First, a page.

I teach online courses for HP and other vendors, and really enjoy that work. I often learn as much or more from the students as I feel like they’re learning from me. Case in point: in one of my Windows classes, a student asked me if there was any graphical utility like the old winipcfg utility that came with Win95, Win98, Win ME (and another student claimed even Windows 2000, but I didn’t remember this being available). So I went off to check and sure enough there’s a program called Wntipcfg.exe that was available for Windows 2000 and that even worked on XP that supported the same graphical abilities to manage IP protocol stuff, DHCP leases, and so forth, that Winipcfg.exe did for the older Win9x versions. The trouble is, this old tool won’t work (I tried, no go) with Vista or Windows 7, which have experienced enough TCP/IP internals changes in their makeup to make that program fail.
I went poking around to see what I could find by way of replacement, and unearthed this little gem: it’s called Win IP Config, and it’s freeware created by independent programmer Peter Kostov. Here’s a screenshot that shows what it can tell you about your network adapters (this one shows the info for my current hotel room Wi-Fi connection, including a Class A private IP address with a Class C subnet mask! It also accurately indicates that my Bluetooth and GbE interfaces are currently not in use):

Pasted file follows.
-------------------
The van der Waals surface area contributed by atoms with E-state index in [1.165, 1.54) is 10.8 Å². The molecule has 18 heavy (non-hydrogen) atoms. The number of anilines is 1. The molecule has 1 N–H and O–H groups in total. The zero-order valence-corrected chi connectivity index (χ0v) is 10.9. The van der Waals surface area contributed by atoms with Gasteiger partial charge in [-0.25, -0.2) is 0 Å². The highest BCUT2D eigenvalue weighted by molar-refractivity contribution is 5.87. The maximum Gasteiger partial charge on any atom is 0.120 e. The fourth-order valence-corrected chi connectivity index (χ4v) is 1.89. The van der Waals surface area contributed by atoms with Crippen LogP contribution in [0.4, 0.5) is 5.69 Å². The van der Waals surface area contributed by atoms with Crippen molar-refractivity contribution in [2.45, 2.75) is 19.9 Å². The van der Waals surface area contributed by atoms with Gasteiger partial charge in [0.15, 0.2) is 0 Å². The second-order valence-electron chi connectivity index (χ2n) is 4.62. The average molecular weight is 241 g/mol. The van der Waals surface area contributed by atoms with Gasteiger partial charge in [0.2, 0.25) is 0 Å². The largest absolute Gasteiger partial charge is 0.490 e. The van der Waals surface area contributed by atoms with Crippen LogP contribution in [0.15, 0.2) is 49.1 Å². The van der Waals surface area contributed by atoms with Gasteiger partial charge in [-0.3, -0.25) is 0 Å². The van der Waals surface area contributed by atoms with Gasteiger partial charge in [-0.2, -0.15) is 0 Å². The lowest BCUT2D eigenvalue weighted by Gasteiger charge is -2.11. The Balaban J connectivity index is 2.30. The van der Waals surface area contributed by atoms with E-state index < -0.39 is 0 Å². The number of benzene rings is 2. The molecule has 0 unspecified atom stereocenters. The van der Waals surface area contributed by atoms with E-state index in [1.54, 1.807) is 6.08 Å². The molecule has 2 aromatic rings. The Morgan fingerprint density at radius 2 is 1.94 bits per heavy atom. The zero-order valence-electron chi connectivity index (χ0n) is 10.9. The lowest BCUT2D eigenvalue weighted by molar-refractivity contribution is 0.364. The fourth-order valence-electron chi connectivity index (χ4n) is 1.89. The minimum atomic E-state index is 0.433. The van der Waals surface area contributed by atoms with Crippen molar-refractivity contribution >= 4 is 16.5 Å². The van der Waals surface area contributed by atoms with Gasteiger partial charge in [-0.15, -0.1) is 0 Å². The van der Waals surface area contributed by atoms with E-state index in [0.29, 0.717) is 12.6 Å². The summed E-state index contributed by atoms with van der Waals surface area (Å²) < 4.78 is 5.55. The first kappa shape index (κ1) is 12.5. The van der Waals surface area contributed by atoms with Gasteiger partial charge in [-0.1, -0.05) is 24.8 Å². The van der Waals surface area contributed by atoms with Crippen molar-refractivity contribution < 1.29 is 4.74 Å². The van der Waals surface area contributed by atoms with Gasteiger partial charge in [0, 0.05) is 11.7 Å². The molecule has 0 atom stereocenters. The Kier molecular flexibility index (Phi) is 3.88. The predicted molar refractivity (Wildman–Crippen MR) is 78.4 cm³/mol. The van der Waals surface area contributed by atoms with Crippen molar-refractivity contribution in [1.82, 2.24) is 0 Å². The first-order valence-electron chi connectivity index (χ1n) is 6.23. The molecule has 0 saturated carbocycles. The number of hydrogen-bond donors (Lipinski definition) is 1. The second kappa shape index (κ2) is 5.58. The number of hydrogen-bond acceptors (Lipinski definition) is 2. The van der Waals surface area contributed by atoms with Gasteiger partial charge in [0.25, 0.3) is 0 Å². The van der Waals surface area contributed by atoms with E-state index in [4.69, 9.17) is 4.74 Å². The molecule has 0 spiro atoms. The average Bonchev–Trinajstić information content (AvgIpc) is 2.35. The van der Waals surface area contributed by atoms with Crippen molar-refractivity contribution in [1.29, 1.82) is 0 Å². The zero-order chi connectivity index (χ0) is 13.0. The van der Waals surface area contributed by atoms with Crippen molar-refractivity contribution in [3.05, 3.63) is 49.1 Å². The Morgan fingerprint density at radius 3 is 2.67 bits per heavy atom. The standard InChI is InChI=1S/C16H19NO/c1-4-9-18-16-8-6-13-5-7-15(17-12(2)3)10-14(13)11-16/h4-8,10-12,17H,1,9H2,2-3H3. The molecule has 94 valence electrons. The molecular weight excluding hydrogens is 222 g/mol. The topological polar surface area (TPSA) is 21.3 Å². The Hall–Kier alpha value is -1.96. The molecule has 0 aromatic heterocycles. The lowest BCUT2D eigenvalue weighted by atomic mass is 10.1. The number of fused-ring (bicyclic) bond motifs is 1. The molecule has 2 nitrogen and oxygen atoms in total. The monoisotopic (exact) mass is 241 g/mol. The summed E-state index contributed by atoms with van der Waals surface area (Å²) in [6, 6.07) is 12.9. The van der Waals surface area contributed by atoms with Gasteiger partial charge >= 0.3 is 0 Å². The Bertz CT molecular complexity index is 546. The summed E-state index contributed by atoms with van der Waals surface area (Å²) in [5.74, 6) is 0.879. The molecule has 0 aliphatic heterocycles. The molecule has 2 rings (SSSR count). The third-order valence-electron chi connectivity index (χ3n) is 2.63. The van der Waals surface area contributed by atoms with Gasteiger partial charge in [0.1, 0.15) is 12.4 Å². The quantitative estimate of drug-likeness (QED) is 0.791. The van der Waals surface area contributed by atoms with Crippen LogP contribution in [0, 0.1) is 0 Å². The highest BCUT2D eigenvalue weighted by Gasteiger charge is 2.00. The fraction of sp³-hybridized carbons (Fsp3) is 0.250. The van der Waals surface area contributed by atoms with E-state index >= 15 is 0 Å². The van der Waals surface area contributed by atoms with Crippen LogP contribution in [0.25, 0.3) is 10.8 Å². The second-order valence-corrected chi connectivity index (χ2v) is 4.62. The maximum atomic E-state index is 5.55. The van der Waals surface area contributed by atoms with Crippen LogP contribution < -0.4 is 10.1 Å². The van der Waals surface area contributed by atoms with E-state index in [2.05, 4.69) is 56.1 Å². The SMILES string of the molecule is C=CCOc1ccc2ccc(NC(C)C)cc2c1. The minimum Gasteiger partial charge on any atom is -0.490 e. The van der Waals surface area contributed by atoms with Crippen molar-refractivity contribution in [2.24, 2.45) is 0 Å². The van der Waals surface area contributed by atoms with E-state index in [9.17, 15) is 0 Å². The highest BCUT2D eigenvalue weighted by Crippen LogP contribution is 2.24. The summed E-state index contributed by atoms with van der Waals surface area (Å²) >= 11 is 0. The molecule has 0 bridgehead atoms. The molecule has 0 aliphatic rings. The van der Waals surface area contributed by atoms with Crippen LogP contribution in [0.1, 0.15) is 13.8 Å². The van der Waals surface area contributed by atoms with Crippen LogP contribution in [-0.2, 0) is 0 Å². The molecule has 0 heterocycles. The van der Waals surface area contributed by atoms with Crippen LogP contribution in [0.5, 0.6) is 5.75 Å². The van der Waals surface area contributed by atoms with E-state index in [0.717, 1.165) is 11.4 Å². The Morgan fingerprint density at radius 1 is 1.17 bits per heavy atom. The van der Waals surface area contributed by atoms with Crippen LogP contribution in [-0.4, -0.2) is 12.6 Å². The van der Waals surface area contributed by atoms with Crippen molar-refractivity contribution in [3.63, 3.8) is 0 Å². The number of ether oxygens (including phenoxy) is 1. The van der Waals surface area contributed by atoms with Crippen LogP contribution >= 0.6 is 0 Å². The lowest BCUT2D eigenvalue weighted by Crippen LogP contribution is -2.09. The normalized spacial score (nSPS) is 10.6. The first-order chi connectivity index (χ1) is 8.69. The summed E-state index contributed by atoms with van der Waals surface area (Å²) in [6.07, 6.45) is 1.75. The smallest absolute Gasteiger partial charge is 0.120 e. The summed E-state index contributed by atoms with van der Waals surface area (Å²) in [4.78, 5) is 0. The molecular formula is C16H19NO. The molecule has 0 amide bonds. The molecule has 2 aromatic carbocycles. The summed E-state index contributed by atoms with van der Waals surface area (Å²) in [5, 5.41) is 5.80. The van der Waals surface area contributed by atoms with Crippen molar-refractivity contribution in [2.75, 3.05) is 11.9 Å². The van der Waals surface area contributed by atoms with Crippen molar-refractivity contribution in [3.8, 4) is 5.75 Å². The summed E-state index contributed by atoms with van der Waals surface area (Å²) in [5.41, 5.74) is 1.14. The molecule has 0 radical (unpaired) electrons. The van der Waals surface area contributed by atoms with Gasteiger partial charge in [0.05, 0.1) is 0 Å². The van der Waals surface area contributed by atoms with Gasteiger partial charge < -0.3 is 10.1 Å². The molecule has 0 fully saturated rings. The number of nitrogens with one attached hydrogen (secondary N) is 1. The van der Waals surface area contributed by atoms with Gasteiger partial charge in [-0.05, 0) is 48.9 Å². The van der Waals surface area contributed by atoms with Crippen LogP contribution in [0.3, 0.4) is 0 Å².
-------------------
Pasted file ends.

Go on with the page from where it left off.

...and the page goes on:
You can also use it for netstat info, to create and manage secondary IP address assignments, handle DHCP leases, and manage static IP routes. My only beef is that in an increasingly IPv6 world, this tool remains IPv4 only. But maybe Peter will stumble across this blog, and starting plugging away at what must surely be a nice enhancement to an already excellent tool. Here’s hoping!